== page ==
Never work with animals: Outtakes from Japanese delivery company’s adorable black cat ad
Cat can’t quite get his box together, but he still gets an A for effort in the outtakes for Kuroneko Yamato’s commercial.
A few months back, we shared with you a cleverly cute video for Japanese delivery company Yamato Un’yu, in which a talented black cat puts together a shipping box. If you know cats, you’ll know that they just love boxes, even if they don’t have the dexterity to put one together. And they certainly don’t have the patience to take orders from someone who walks on two legs!
So it’s probably no surprise that the box seen in Yamato’s ad didn’t get put together in just one take. This week, the company has brought us a compilation of the many box fails that occurred in the making of the commercial, which are just as adorable as the successes.
- 500: GSDF troops to be deployed on Okinawa’s Ishigaki Island to “strengthen the defense” of remote areas in southwestern Japan
- 20 million: Number of signatures citizens groups are hoping to collect as a show of protest against recently-enacted security legislation
- ¥81,000: Cost of a pair of men’s trousers at Takashimaya in Shinjuku made from the hides of Yezo deer culled in Hokkaido
- JR West is getting ready to open a 30,000-square-meter railway museum in Kyoto. Among the attractions will be 53 train cars and a functioning turntable for steam locomotives.
- Authorities in Kyushu are blaming a rash of “home invasions and crop damage” on North American raccoons, whose numbers in the region have been surging.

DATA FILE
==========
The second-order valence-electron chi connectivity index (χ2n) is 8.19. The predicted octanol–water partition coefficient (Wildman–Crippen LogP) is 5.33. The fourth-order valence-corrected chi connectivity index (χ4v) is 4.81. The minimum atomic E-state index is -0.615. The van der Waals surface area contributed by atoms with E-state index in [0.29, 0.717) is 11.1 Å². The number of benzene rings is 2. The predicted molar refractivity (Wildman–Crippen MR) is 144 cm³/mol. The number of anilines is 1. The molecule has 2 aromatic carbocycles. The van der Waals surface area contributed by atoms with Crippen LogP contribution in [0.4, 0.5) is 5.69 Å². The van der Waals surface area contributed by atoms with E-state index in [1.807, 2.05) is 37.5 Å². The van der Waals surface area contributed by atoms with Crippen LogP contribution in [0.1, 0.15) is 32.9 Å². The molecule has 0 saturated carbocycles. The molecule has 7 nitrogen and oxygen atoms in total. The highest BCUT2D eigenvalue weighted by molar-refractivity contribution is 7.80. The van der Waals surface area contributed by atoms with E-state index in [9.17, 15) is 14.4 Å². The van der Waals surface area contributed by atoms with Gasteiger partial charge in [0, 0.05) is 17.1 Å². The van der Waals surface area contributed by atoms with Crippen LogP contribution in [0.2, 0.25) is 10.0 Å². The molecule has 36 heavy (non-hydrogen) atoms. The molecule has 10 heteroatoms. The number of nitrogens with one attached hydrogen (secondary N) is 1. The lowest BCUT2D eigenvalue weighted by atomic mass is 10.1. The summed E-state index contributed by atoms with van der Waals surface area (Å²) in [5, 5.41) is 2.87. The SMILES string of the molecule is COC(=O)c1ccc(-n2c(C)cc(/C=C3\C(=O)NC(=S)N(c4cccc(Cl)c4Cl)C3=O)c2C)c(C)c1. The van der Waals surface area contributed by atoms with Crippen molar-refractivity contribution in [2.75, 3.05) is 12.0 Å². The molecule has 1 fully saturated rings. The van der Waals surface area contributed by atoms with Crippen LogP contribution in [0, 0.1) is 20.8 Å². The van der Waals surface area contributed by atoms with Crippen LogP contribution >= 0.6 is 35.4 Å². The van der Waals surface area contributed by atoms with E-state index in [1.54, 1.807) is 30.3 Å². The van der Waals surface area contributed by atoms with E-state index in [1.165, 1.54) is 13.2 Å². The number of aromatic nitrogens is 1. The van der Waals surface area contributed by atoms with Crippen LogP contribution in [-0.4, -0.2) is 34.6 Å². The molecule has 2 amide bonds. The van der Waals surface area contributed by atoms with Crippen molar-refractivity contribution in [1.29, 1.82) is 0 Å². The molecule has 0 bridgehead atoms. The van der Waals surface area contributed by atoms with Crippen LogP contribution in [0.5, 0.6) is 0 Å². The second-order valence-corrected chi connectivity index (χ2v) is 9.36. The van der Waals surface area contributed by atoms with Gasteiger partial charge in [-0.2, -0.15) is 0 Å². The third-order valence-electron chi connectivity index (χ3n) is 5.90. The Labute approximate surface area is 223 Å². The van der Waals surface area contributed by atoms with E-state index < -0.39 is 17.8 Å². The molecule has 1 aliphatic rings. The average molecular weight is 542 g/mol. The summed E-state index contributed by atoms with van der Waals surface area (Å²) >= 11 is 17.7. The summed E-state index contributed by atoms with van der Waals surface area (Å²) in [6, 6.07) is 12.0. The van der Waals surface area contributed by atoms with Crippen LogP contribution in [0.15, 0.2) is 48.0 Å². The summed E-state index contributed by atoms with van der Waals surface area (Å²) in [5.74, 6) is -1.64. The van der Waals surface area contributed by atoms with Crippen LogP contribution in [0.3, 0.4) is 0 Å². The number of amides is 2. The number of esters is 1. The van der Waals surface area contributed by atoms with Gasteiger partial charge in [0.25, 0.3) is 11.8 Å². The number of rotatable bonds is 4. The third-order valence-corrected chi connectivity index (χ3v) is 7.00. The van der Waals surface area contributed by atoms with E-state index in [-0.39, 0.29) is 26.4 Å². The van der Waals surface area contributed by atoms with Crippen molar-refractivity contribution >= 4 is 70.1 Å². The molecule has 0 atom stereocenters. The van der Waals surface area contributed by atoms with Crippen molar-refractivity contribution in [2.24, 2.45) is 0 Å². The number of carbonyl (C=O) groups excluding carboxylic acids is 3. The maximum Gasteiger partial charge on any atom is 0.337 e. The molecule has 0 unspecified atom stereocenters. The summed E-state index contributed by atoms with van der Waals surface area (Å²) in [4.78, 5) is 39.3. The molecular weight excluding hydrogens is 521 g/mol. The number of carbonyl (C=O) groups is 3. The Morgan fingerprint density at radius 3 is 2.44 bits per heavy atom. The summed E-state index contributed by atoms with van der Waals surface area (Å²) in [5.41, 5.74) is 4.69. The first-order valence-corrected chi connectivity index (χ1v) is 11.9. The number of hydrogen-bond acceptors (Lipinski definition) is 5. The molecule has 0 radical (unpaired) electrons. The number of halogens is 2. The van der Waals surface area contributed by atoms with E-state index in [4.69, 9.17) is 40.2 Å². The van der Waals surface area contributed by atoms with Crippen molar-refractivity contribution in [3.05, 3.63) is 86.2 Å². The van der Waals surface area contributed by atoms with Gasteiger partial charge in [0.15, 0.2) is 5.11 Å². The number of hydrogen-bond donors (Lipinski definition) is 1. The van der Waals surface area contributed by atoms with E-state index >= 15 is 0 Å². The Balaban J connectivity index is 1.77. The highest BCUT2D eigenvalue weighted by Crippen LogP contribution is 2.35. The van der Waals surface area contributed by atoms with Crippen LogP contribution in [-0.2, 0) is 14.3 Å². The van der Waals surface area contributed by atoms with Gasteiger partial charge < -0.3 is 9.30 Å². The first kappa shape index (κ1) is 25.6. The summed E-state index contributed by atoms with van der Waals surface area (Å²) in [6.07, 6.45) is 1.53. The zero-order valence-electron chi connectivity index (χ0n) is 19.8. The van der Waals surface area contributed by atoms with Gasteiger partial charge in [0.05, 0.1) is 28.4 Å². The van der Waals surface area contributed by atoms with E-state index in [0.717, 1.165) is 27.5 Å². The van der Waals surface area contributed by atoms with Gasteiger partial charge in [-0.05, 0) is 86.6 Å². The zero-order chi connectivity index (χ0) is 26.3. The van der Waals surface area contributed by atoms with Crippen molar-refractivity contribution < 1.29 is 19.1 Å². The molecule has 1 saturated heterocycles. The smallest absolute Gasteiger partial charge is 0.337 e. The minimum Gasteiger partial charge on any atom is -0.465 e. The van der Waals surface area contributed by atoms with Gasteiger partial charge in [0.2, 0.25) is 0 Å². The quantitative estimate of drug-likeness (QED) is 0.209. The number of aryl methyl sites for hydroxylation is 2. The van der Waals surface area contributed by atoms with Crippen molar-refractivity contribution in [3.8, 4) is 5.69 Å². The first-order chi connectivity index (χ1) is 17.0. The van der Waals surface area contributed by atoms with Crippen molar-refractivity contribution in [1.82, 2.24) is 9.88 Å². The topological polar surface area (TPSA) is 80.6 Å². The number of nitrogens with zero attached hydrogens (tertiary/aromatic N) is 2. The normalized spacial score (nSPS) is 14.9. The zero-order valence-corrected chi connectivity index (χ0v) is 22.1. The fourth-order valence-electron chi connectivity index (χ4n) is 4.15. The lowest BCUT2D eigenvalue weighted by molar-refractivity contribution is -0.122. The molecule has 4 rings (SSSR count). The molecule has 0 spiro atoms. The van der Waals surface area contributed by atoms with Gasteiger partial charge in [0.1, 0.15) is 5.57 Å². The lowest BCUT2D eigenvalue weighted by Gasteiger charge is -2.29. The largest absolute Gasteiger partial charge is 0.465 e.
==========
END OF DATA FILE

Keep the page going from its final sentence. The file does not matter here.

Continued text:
- Officials at the land ministry say 60 percent of abandoned houses in Japan suffer from “decay and other significant damage.”
- Bottom Story of the Week: “Aomori Pref. Uses Theme Song, Dance to Promote Life-Extending Dashi Diet” (via The Japan News)
Drone On And On
It’s Too Smart
Radwimps offer alternative to Japan’s sugary music scene
In a Japanese music scene flooded with helium-voiced teen bands chirping about candy, fluffy bunnies and all things “kawaii” or cute, indie rockers Radwimps offer a potent vaccine for sugar-poisoning.
The platinum-selling Yokohama foursome have released seven albums to date since forming at school in 2001 after vocalist Yojiro Noda first picked up a guitar and began strumming along to songs by Britpop giants Oasis.
“I learned to play guitar listening to Oasis when I was 13 or 14, just remembering the chords,” Noda told AFP after the band’s return from their first European tour.
A recent homecoming gig triggered crowd mania at Yokohama Arena as Radwimps belted out smash hits such as the number one “Dada” with its savage guitar riff, the reggae-inspired “Iindesuka” and the English-language “05410”—which sounds rather like Taylor Swift bumping heads with Green Day, but still poptastic.